When it comes to property management fees, the debate rages on! Across Australia, agencies have strong opinions on what should and shouldn’t be covered by the management fee.

From Queensland to Victoria, the management fee is king, making up to 85% of total agency fee income. But in Western Australia, agencies are raking in the big bucks from ancillary fees, up to 55% of their total fee income.

Despite this, they still maintain one of the highest management percentages in the country, at around 9.35% (inc GST), thanks to some of the highest average rents in the land down under.

East coast versus west coast: What’s the management fee for anyway?

The answer to this question depends on your mindset and your location. On the East Coast, property management fees are typically seen as covering only basic services like rent collection and maintenance, while West Coast agencies charge extra for things like routine inspections and ingoing/outgoing inspections.

There are no hard and fast rules for what should be included in a management fee, so it ultimately comes down to personal preference.

So how do you unlock better fees?

To increase and improve fees, there are two essential things that you and your team must do. Firstly, you need to truly believe that you’re worth it. Secondly, you must know how to effectively justify your fees.

Property management fees charges across Australia

These are the fees that we’ve seen over the past decade of working with property management agencies across Australia:
#1 Management fee – Percentage based on rent collected
While some agencies charge a set dollar amount per month, the absolute majority prefers to charge a percentage of all rent collected. And it’s not unusual to see rates ranging from as low as 3.3% to a whopping 9.35% in capital cities and up to 11% in some regional areas.
#2- Management Fee – Percentage based on ‘all-monies’ collected

Why limit yourself to charging a percentage only on rental income when you could also charge on other expenses collected from tenants, such as water bills? A more profitable mindset is to charge a management fee on all monies collected, which is exactly what successful agencies do.

#3- Management Fee – Fixed rate per month
Charging a fixed rate per month, like $65 or $85 per property, is rare in Australia. We recommend sticking with a percentage-based fee so that your management income increases as the rents do. This style of fixed fee is more prevalent in the USA.

#4- Management Fee – The ‘All-Inclusive’ Fee
Roll all fees into one management fee for a simple, predictable owner budget. But calculate it correctly to ensure you break even (plus profit margin) on each property. Sign owners to a 12-month agreement and consult a rent roll broker on how this affects future asset worth. Rates range from 11% in Sydney to 19.5% in Western Australia.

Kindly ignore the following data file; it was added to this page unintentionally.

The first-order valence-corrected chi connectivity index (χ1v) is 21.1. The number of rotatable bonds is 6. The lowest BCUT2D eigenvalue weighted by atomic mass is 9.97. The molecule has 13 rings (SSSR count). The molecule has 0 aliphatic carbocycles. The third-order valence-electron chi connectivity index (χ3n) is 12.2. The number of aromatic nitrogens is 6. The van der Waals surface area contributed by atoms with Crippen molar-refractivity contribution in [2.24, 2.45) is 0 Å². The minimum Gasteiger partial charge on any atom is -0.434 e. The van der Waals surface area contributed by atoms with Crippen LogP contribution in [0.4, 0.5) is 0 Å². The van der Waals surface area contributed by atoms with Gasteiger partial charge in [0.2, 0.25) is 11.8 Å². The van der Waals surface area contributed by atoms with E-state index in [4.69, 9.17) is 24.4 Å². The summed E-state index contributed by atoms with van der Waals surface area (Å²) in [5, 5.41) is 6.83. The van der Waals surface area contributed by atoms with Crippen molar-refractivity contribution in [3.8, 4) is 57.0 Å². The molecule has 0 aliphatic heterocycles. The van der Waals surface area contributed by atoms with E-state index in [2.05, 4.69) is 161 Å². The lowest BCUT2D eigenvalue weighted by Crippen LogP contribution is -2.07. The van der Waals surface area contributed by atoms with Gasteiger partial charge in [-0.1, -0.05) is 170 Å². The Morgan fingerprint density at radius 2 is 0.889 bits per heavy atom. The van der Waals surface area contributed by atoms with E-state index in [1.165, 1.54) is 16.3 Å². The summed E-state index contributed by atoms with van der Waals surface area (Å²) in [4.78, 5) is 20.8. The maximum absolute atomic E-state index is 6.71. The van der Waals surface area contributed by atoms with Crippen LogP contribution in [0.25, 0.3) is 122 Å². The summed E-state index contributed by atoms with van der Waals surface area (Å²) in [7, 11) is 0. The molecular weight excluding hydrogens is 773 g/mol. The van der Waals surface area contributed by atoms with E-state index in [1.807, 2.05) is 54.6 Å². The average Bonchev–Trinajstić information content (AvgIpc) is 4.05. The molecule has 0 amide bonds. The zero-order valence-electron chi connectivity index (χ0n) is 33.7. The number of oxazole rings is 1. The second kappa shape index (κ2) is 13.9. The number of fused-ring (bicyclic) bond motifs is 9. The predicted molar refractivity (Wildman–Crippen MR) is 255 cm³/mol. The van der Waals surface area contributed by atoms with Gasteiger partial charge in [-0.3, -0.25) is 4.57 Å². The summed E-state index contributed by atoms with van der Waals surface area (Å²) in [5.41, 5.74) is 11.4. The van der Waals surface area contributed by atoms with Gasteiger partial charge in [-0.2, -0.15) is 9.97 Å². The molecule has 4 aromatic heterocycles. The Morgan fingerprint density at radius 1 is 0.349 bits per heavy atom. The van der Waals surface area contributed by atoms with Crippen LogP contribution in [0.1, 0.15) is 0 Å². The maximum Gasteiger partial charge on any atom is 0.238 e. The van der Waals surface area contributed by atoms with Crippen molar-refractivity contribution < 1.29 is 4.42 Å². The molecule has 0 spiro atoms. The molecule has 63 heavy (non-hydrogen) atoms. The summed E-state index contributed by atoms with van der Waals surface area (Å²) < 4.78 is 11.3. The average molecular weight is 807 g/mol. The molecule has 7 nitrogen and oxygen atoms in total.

#5- Management Fee – ‘Hybrid All-Inclusive Fee’
Why settle for just one type of management fee when you can have a hybrid? This approach involves charging a lower all-inclusive management fee but then adding on separate charges for specific services, like a letting or internet marketing fee. It’s the best of both worlds, with lower overall fees and the ability to charge for add-ons on a “user-pays” basis.

#6- Letting Fee (or Leasing Fee)
Charge a letting fee every time the property is rented to new tenants, with 1.1 to 2.2 weeks rent being the norm depending on your marketplace and state. Avoid charging half of your rate for a 6-month lease and a full rate for a 12-month lease – just charge a full letting fee for each letting regardless of lease length. In NSW, prepare to pay a Lease Preparation Fee of up to $66, which is charged separately from the Letting Fee.

#7- Internet Marketing Fee
Agencies often charge an internet marketing fee, which includes all costs associated with advertising the property online, and sometimes even includes the cost of a sign-board to secure a new tenant. While this fee is commonly waived in Queensland, it can range from $25 to $390 per letting in Victoria. Given that online advertising isn’t free, it makes sense to pass on the costs to the owner.

#8- Professional Photography Fee
Preparing the marketing material for a new property, which includes visiting the property and capturing high-quality photographs, can be costly and time-consuming for your agency. Fees for this service range from $77 to $175, and some agencies even hire professional photographers to ensure the best possible results.

#9- Video Walk-Through Marketing Fee
A video walk-through tour can be a powerful tool in marketing a property and reducing its vacancy rate. It provides a value proposition to potential clients and can enhance their experience of the property.

However, we have observed that agents who offer this type of video tour don’t usually charge extra for it. We suggest a fee of $55 to $110 per video tour in addition to the letting fee. When done correctly, video tours have been proven to rent properties faster and can justify the additional cost.